There is too much evil in the world. Too much junk. Too much sadness and brokenness.
This is about as bad as it gets (if you read the Grand Jury report. found here).
One, Sandusky is only indicted and not convicted, accused but not found guilty.
Two, deep sympathy for all the victims and prayers for their healing should come from all of us.
But the focus of this post is on leadership and brief observations.
1. There is a tendency on the part of the very positioned and powerful to think they are so positioned that they can ride out a storm, they can escape the consequences, they can bypass the bad stuff. There were a lot of people in positions of authority that knew what had happened and either lied outright, distorted and misled, fudged . . . and apparently - thought they would get away with it.
2. Leadership sin eventually is exposed. You may get away with it for a time, maybe even for years. But not forever. It comes out. In biblical terms, God exposes sin. In contemporary terms - a leader is verging on insanity to think you can get away unscathed these days.
3. Being realistic - the earlier you get help with serious sin - the better. The longer you play around with sin patterns, the deeper they go, the stronger they get, the more depraved the experiences are and the greater the damage you cause.
But here is what leaders think. "I can't talk about this sin now. It will ruin me. I'll lose my job." Listen, that kind of thinking is pure self-centered thinking. Your sin is not about you losing your job. Your sin is about God's glory being diminished, other people being hurt and EVENTUALLY, even more people being hurt when your now much deeper, uglier sin is exposed.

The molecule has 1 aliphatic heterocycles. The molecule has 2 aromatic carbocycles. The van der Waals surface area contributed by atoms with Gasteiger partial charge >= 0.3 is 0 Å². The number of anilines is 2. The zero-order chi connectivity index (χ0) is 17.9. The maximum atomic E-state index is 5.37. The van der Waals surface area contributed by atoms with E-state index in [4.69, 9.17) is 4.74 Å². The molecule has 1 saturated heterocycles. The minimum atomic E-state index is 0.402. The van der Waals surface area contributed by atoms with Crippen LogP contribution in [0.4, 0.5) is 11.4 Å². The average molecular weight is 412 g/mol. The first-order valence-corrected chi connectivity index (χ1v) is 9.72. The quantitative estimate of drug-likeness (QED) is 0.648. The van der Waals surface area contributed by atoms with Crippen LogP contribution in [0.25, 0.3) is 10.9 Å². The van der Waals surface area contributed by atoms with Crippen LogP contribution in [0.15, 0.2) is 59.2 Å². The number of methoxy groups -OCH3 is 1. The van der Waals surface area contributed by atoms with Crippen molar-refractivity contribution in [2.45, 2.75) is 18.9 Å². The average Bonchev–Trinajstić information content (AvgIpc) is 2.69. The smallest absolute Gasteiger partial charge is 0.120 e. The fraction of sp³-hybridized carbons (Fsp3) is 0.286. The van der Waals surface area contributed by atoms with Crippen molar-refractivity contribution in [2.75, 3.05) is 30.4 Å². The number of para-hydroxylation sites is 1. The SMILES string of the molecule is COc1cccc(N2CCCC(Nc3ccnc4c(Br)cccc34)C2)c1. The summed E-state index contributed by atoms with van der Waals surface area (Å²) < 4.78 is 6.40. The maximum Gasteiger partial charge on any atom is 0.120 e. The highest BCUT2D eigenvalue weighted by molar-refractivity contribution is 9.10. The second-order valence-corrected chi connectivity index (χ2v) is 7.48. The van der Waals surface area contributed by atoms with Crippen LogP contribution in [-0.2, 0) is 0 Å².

Get help NOW...
4. Why in the world do leaders and organizations think they can get away with "covering up sin?" Well, because, for a time they can... And the consequences always seem too severe to come out and confess what is going on.
Think about the Sandusky-Paterno-Penn State situation. As soon as Sandusky's problem was known, it should have been SEVERELY dealt with by the highest officials. There still would have been repercussions... but today... the repercussions are far, far worse. Because now, a "COVER-UP" makes this even uglier.
5. If you know something is going on, dont just report it and think you have done your job. Follow up and make sure those to whom it has been reported are doing their job. I bet Joe Paterno wishes now he had been more responsible in making sure action was taken.
And I find myself wondering... after having reported the problem to the administration... what did he do after that? Thought, "no longer my responsibility?"
Authorities have said that Paterno, who testified in the grand jury proceedings that led to the charges, is not a target of the investigation. But the state police commissioner has chastised him and other school officials for not doing enough to try to stop the suspected abuse. (FoxNews.com, November 8, 2011)
The BUCK ALWAYS STOPS ON THE LEADER'S DESK. Of course he is responsible.
6. Sandusky's lawyer said he is depressed, that Sandusky is going through a lot! So are thousands of others who are directly impacted by Sandusky. Think of how many people this is hurting... The initial victims... their families... Penn State football... Penn State leadership/administration... Penn State University... Be depressed about everyone who your sin has hurt... not for yourself.
7. Legacy Lost. Isn't it terrible that JoePa's legacy, which less than two weeks ago was this:
JoePa holds the record for the most victories by an FBS football coach with 409 and is the first and currently only FBS coach to reach 400 victories.
That was his legacy. Now the Sandusky sex abuse scandal and (probably) being terminated - is his legacy.
Brian K. Rice
Leadership ConneXtions International